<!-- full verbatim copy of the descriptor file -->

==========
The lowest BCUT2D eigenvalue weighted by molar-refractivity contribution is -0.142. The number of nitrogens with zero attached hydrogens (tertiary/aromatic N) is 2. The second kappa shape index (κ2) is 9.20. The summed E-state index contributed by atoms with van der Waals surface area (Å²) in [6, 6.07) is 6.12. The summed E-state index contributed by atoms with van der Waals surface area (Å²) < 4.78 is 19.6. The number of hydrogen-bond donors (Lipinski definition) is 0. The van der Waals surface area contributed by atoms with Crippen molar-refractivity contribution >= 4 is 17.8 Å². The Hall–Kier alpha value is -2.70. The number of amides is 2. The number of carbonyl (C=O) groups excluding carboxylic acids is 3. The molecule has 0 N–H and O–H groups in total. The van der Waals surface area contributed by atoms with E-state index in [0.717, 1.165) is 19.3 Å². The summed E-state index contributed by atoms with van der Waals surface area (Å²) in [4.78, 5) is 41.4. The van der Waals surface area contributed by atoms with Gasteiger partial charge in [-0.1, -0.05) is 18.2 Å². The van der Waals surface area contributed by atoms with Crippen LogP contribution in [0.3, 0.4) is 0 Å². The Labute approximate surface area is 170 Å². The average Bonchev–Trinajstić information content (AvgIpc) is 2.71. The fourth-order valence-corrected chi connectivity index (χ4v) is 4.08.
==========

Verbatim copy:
The lowest BCUT2D eigenvalue weighted by molar-refractivity contribution is -0.142. The number of nitrogens with zero attached hydrogens (tertiary/aromatic N) is 2. The second kappa shape index (κ2) is 9.20. The summed E-state index contributed by atoms with van der Waals surface area (Å²) in [6, 6.07) is 6.12. The summed E-state index contributed by atoms with van der Waals surface area (Å²) < 4.78 is 19.6. The number of hydrogen-bond donors (Lipinski definition) is 0. The van der Waals surface area contributed by atoms with Crippen molar-refractivity contribution >= 4 is 17.8 Å². The Hall–Kier alpha value is -2.70. The number of amides is 2. The number of carbonyl (C=O) groups excluding carboxylic acids is 3. The molecule has 0 N–H and O–H groups in total. The van der Waals surface area contributed by atoms with E-state index in [0.717, 1.165) is 19.3 Å². The summed E-state index contributed by atoms with van der Waals surface area (Å²) in [4.78, 5) is 41.4. The van der Waals surface area contributed by atoms with Gasteiger partial charge in [-0.1, -0.05) is 18.2 Å². The van der Waals surface area contributed by atoms with Crippen LogP contribution in [0.3, 0.4) is 0 Å². The Labute approximate surface area is 170 Å². The average Bonchev–Trinajstić information content (AvgIpc) is 2.71. The fourth-order valence-corrected chi connectivity index (χ4v) is 4.08.